High-ranking RI mobster talking to investigators in murder case against former mob boss

Broward County Sheriff's Office booking photo of Robert DeLuca

PROVIDENCE, R.I. (WPRI) – Robert “Bobby” DeLuca cooperated with law enforcement in a major organized crime crackdown in 2011, and a court document indicates he’s now talking again.

In an affidavit filed in federal court in Boston on Thursday, Massachusetts State Police Detective John Fanning said he spoke with DeLuca – who is being held on a charge of lying to federal investigators – about the 1993 murder of Boston nightclub owner Steven DiSarro.

DeLuca is a “capo” or a captain in the Patriarca crime family.

In the interview, DeLuca said he met with then-mob boss Francis “Cadillac Frank” Salemme in 1993, prior to DiSarro’s disappearance. DeLuca said Salemme told him he suspected DiSarro was stealing from the Channel nightclub, where investigators say Salemme was a silent partner.

“According to Deluca, he told Salemme Senior to ‘get rid of him,’” Fanning wrote in the affidavit. “Deluca stated that Salemme was going to have ‘Frankie Boy’ take care of it.”

According to the affidavit, Boston mobster Stephen “The Rifleman” Flemmi said he witnessed Salemme order his son – Francis Salemme Jr. – to strangle DiSarro. Flemmi claims DiSarro’s legs were held by mob associate Paul Weadick, who was indicted last week for his role in the murder.

The affidavit was filed to support the detention of Weadick, who prosecutors say is a flight risk.

DeLuca told the detective that about a week or two after the murder, he received “a coded page” from Salemme who told him DeLuca “had to be ready to receive a package and that he should dig a hole in advance.”

“Deluca understood ‘package’ to mean a body, but was unsure about the victim’s identity,” the affidavit states. “DeLuca believed that he could not refuse to get involved in the disposal of the body because to do so would result in his own death.”

He told the detective he and his brother Joseph took custody of the body in North Providence and they later disposed of it behind a mill building at 715 Branch Ave. in Providence.

Joseph DeLuca has not been charged in this case.

As Target 12 first reported, DiSarro’s body was exhumed from behind the Branch Avenue mill building this March, rekindling the investigation into DiSarro’s death.

The building is owned by William Ricci, who authorities have identified as an associate of DeLuca and was charged in a separate federal drug case.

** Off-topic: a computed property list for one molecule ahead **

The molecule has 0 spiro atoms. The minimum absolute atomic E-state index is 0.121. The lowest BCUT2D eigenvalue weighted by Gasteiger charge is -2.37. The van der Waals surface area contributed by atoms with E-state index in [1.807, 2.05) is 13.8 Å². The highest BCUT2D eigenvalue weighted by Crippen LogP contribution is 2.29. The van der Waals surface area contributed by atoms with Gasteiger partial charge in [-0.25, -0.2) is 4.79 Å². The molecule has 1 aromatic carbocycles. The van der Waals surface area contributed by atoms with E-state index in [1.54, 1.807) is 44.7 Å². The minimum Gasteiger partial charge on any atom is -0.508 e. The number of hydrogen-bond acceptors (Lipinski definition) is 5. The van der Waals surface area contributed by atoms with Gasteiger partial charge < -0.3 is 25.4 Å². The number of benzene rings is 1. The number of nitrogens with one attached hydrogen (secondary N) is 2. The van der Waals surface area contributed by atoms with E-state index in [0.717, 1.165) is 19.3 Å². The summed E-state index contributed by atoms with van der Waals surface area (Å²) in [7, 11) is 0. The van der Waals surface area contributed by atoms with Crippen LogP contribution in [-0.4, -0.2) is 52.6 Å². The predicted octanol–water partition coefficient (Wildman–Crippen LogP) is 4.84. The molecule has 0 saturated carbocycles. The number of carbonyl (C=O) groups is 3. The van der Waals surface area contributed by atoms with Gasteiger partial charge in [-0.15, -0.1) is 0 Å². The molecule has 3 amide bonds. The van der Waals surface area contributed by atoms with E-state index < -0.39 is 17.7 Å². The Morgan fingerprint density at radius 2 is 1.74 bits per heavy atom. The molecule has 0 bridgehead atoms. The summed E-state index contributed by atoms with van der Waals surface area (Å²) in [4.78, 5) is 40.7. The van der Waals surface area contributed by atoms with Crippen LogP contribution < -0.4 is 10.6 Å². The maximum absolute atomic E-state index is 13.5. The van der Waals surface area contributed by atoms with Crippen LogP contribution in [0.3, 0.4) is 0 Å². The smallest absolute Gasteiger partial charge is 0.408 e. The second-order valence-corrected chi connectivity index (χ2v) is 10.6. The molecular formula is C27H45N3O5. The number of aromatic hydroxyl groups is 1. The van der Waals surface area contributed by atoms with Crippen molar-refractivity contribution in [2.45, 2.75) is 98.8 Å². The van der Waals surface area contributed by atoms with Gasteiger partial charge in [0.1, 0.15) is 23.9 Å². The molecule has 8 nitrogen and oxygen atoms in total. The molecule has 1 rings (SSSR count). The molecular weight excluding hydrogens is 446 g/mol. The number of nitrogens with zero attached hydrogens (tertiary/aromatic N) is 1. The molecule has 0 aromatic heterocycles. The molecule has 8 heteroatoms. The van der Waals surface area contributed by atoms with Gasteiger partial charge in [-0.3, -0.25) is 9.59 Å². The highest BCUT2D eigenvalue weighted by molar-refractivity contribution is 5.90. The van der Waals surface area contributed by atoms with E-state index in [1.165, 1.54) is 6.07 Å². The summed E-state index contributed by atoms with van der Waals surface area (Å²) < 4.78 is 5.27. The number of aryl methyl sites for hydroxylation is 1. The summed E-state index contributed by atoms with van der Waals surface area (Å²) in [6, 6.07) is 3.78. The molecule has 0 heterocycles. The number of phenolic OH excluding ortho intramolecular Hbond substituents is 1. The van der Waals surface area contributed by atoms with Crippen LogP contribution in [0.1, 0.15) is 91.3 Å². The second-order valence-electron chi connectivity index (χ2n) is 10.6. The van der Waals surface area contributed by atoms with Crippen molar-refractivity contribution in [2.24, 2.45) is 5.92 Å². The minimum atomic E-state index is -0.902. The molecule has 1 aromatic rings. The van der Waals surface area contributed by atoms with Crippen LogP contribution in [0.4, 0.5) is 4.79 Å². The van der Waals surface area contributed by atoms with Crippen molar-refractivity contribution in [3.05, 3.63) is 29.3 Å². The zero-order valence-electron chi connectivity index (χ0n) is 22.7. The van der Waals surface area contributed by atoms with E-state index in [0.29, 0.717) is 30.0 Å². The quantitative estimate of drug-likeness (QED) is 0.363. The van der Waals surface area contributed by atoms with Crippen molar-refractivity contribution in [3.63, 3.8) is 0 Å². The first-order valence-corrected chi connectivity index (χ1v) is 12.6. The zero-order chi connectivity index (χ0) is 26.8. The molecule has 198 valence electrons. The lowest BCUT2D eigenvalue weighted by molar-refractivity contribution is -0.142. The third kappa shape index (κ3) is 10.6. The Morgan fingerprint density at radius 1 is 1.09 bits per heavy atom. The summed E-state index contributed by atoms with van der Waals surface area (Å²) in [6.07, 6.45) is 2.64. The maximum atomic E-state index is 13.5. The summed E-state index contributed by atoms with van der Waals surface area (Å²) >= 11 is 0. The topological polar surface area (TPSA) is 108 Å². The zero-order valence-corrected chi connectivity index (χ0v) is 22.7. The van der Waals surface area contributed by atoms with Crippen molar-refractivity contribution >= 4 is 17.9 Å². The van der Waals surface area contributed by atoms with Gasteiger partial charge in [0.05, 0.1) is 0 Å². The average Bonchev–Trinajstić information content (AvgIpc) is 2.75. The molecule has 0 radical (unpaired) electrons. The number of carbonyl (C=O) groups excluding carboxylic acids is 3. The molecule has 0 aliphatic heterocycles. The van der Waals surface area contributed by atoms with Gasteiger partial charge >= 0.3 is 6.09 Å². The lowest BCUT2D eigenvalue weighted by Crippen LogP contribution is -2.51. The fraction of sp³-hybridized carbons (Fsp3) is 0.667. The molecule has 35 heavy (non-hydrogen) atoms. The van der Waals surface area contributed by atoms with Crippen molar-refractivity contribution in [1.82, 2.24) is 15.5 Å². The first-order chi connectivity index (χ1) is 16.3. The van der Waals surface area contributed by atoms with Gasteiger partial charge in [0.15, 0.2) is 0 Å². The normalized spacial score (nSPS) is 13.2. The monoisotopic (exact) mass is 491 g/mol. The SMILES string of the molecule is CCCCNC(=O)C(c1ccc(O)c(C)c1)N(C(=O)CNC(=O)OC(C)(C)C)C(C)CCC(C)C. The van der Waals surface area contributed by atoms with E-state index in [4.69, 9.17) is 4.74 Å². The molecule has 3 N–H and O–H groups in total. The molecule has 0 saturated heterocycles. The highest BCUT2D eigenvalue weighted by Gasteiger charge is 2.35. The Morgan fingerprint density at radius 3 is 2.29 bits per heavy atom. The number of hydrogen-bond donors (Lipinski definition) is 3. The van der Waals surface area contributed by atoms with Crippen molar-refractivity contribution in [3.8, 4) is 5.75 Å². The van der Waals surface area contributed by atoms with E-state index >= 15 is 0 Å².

In 2011, DeLuca cooperated with the FBI in a case that took down high-level mobsters including former mob boss Luigi “Baby Shacks” Manocchio. Prosecutors said at the time DeLuca claimed he knew nothing of DiSarro’s murder. He was charged in June with lying to investigators and is currently in federal custody.

It is unclear if DeLuca has again come to an agreement with prosecutors for any cooperation in the DiSarro case.

A call and email to DeLuca’s attorney, Carlos Dominguez, were not immediately returned. DeLuca’s prior attorney, Robert Dore Louis, was removed from the case after a judge ruled the government would not pay for his services and DeLuca had to seek a public defender.

Salemme was charged with murder of a witness last month. He is being arraigned on an indictment Thursday afternoon in Boston.

Salemme was arrested in Connecticut; investigators say he had fled his home in Atlanta in anticipation of being charged in the DiSarro case. He was in the witness protection program for cooperating in a case against James “Whitey” Bulger and Flemmi, and was living in Atlanta using the name Richard Parker.

Salemme’s attorney Steven Boozang has said his client did not take part in DiSarro’s murder and plans to take the case to trial.

The police interview with DeLuca is significant because until now, prosecutors were relying on the testimony of Flemmi, who Salemme’s attorney has said is an unreliable witness prone to making up lies.

Flemmi is currently serving a life sentence in a federal prison for convictions in two separate federal cases, including the one in which Salemme cooperated.

Salemme decided to work with the government after he learned Flemmi and Bulger – once close associates – were longtime informants for the FBI.

Tim White ( twhite@wpri.com ) is the Target 12 investigative reporter and host of Newsmakers for WPRI 12 and Fox Providence. Follow him on Twitter and on Facebook

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